----------------------English version, translated by ChatGpt---------
Scientists studied 9,273 children from the "Étude Longitudinale Française depuis l’Enfance" (ELFE) French Children Longitudinal Study, observing their sleep patterns from age 1 to 5.5 years. They identified five distinct sleep multi-trajectory groups and analyzed the associations between these sleep patterns and early family environment, maternal conditions, and child characteristics.
Five sleep multi-trajectory groups:
Good sleepers: Shorter nighttime sleep but longer daytime sleep.
Long sleepers: Longer sleep durations both at night and during the day.
Good sleepers with occasional sleep-onset difficulties: Longer sleep durations at night and during the day, but with a peak in sleep-onset difficulties at age 3.5.
Improving group with night awakenings and sleep-onset difficulties: Shorter nighttime sleep that gradually increases, with improvements in night awakenings and sleep-onset difficulties.
Persistent night awakenings and sleep-onset difficulties group: Continuing issues with night awakenings and sleep-onset difficulties from age 1 to 5.5.
The study reveals that although initial differences seem substantial, they tend to stabilize around ages 2-3.
Regarding daytime naps, the study shows that by around age 3.5, children generally stop napping during the day. The study also details sleep duration and distribution at different ages: about 10-11 hours of nighttime sleep, with gradually decreasing daytime nap times.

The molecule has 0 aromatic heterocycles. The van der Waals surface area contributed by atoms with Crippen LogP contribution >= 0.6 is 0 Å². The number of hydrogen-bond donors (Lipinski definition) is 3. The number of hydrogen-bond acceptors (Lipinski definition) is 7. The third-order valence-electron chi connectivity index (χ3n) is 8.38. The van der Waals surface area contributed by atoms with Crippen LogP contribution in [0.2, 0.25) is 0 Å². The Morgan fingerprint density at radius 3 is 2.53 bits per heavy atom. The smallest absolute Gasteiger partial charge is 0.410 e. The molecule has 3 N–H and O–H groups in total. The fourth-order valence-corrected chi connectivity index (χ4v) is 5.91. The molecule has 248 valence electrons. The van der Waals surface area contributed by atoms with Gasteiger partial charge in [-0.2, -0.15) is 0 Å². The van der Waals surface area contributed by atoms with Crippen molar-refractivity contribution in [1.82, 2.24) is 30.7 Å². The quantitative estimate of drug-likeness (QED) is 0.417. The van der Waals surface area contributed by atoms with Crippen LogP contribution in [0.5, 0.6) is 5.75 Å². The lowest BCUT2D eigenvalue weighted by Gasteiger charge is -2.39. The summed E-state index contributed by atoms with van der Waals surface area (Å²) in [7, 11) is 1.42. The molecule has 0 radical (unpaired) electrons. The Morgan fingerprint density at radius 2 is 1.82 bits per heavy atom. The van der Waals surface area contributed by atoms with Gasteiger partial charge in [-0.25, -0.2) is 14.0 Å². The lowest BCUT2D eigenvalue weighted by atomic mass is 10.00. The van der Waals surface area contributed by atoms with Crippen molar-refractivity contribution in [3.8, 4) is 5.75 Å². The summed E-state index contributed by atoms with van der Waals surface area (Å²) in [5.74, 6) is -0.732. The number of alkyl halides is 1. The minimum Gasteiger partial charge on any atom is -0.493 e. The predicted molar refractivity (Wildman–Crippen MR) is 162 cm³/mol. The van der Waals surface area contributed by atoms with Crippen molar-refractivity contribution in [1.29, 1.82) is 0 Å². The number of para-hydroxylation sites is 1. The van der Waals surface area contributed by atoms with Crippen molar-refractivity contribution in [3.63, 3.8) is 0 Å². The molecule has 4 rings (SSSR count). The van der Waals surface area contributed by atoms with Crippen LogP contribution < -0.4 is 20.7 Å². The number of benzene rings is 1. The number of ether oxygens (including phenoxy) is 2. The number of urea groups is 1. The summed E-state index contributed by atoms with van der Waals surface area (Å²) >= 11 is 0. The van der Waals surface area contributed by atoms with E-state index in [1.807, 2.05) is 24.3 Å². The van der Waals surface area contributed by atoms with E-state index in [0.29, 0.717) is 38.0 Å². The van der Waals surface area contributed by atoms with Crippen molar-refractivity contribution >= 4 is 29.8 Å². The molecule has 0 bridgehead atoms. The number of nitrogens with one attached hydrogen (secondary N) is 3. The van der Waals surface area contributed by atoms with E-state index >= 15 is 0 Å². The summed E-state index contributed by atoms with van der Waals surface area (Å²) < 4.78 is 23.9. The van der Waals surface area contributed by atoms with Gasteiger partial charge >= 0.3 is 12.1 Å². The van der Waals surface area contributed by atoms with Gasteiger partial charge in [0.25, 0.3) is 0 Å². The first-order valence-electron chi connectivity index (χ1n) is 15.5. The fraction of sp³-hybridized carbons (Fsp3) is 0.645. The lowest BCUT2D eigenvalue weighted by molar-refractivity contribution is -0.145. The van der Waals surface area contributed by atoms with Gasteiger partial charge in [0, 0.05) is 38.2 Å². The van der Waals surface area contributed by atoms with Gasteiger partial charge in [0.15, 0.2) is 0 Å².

Why do some children have poor sleep? Early environmental influences are significant!
Maternal mood is crucial: If the mother is in a bad mood during pregnancy, it can affect the baby's sleep, especially in children who frequently wake up at night or have difficulty falling asleep.
Feeding habits are key: The sleep problems in babies might not be due to breastfeeding itself, but rather associated with adult habits, such as feeding methods at night.
Pacifiers or thumb sucking: The study found that babies who sucked pacifiers or thumbs at age 1 slept better at night, possibly aiding in easier sleep onset.
Self-soothing ability: At age 1, children who could fall asleep on their own in a room without parents tended to sleep better.
Children who fall asleep and wake up in their own beds and those cared for by a family member during the day also tended to sleep better.
So, what should we do? This study highlights the importance of fostering good sleep habits. Parents need to understand their children's sleep needs and help them establish healthy sleep patterns. For instance, assisting children in learning to soothe themselves, rather than always relying on adults to lull them to sleep.
Additionally, if a mother is in a bad mood during pregnancy, this may need special attention as it could impact the baby's sleep. These are aspects we can pay attention to and improve from a young age, greatly benefiting children's healthy growth.
These research findings can help parents better understand their children's sleep and provide practical advice to create a healthier and happier growth environment for families.
Longitudinal sleep multi-trajectories from age 1 to 5.5 years and their early correlates: results from the Étude Longitudinale Française depuis l’Enfance birth cohort study https://doi.org/10.1093/sleep/zsad236